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Body weight: what makes people fat?

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Professor Lovat
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In order to survive, people eat. With such a large variety of goods to choose from, most people do not go hungry. Why is it, though, that 10 chocolate bars will make you fatter than eating 10 apples? What determines how hungry I am? In this article, and the next, I hope to answer these questions and more.

Food products are made up of three fundamental entities: sugars (also called carbohydrates), proteins and fats. Interestingly, 1 gram of sugar does not contain as much energy as 1 gram of fat. In fact it contains less than half the amount of energy. The energy contained within:

  • 1 gram of sugar is 4 kcal
  • 1 gram of protein is 4 kcal
  • 1 gram of fat is 9 kcal

The expression kcal is commonly – and incorrectly – referred to as “calories”. In fact, kcal refers to “thousand calories”. But what is a calorie (cal)? A calorie is the amount of energy required to raise the temperature of 1 gram of water by 1 degree Celsius. Therefore 1 kcal is the energy required to raise 1 gram of water by 1000 degrees Celcius or the energy required to raise 1000 g of water by 1 degree Celcius.

Male adults generally require up to 2500 kcal every day and adult women generally require up to 2000 kcal every day. The energy consumed from food allows the body carry out “background” tasks like food digestion (see our blog from last week) and thinking. It also allows the body to move around and carry out everyday tasks like walking and talking.

Why do people get fat from eating too much “bad food”?

Today, obesity is a real problem. About 25% of British people are obese. Why is this? It mostly comes down to what they eat (and how much of it they eat). Different foods contain different amounts of energy. An apple, for example may contain 80 kcal whereas a chocolate bar may contain 250 kcal (obviously this will depend on the size of the apple and chocolate bar).

If you eat 10 apples then you will have consumed 800 kcal (less than your body requires) but if you eat 10 chocolate bars you will have consumed 2500 kcal (exactly the amount of energy a man needs every day and more energy than a women needs every day). People rarely only eat 1 type of food every day though (and people rarely eat 10 chocolate bars either!) The point is, we have to consider the total amount of energy we eat, across all the food items we consume every day.

If the total amount of energy consumed is greater than the amount of energy we need, our body will store it as fat. If we eat less than the total amount of energy than we need, our body will burn the fat within our body to keep itself going.

But why can some people eat more than others?

The answer to this question is that different people need different amounts of energy. The figures given above (2000 kcal for women and 2500 kcal for men) are an average. This means some people will need more and some people will need less. Many different factors will determine how much energy an individual person needs.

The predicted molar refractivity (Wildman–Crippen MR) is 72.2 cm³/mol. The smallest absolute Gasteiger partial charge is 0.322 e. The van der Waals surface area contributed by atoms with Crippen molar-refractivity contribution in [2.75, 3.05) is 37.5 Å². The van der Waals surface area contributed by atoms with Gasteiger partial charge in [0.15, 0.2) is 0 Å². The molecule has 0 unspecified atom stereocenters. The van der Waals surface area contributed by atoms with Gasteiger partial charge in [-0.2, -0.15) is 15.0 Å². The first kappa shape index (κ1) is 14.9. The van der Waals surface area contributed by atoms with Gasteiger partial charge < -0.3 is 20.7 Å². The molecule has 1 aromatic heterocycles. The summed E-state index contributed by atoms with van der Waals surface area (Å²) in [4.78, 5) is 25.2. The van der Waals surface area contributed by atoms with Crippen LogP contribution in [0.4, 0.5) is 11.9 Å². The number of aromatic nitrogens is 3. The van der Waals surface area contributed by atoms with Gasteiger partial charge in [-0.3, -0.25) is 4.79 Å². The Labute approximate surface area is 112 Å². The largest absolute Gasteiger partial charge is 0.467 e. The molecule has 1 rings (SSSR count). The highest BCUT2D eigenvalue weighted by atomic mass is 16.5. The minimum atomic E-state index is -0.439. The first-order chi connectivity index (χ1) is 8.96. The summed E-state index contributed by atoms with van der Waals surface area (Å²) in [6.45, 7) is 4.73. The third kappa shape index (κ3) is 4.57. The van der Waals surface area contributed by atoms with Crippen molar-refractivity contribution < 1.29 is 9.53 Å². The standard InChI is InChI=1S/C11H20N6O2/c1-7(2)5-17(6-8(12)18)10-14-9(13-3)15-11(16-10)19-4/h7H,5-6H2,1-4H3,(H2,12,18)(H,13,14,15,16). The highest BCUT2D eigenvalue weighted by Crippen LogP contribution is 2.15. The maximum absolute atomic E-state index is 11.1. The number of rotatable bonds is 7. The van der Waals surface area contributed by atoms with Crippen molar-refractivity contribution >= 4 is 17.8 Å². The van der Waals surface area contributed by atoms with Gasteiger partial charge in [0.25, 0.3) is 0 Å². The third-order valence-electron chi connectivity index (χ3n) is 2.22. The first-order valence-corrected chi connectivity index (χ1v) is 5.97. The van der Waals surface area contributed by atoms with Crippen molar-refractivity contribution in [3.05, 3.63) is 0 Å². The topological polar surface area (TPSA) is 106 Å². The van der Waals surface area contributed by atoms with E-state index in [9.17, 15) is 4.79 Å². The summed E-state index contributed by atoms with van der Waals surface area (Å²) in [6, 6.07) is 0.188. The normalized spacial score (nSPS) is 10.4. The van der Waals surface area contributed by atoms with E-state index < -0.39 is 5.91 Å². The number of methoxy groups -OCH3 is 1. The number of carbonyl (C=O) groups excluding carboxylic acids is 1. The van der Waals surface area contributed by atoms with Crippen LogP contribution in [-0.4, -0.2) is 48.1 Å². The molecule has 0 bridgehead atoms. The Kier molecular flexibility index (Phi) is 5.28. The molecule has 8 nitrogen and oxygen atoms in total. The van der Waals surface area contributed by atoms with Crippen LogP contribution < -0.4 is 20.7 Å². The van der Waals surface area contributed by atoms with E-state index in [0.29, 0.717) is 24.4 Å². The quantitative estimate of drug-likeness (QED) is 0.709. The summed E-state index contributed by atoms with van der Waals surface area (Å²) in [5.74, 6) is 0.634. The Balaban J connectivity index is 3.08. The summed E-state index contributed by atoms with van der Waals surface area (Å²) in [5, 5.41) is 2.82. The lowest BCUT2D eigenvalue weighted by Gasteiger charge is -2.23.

• Amount of exercise done: Individuals who do a lot exercise will need to consume more food as they use more energy than someone who does a small amount of exercise.
  • Metabolic rate: Individuals with a higher metabolic rate will typically use up more energy in a given period of time than those with a lower metabolic rate. Hence, they need more food.
  • Age: A baby obviously needs less food each day than a 20 year old male, for example.

What is meant by obesity?

Obesity doesn’t just mean you have a lot of body fat. Although people with a lot of fat are generally overweight (and possibly obese) there is a scientific way of defining obesity.

If you know your height in m and your weight in kg, then you can get your body mass index as follows:

BMI = weight (kg) / h2

Where h = height in m

If the value obtained is:

  • Less than 18.5 then you are underweight
  • Between 18.5 and 24.9 then you are normal weight
  • Between 25 and 29.9 then you are overweight
  • Above 30 then you are obese

The reason obesity is based on your weight and your height is that taller people are generally heavier than shorter people. A tall person who weighs 65 kg would not be considered fatter than a short person who weighs 64 kg, would they? Hence the BMI considers both weight and height.

In reality, BMI is not a perfect measure because some people have a greater muscle-mass than fat mass. A body builder could weigh more than a fat person but because their extra weight is muscle, this would not be considered especially unhealthy. If you are concerned about your BMI, it is always best to discuss your concerns with a trained medical professional.

Our consultants at the London Gastroenterology centre are experts in endoscopy and colonoscopy. They can also offer advice on healthy living and nutrition, and answer any questions you have regarding the information in this article.

Acknowledgment

Image from en.wikipedia.org

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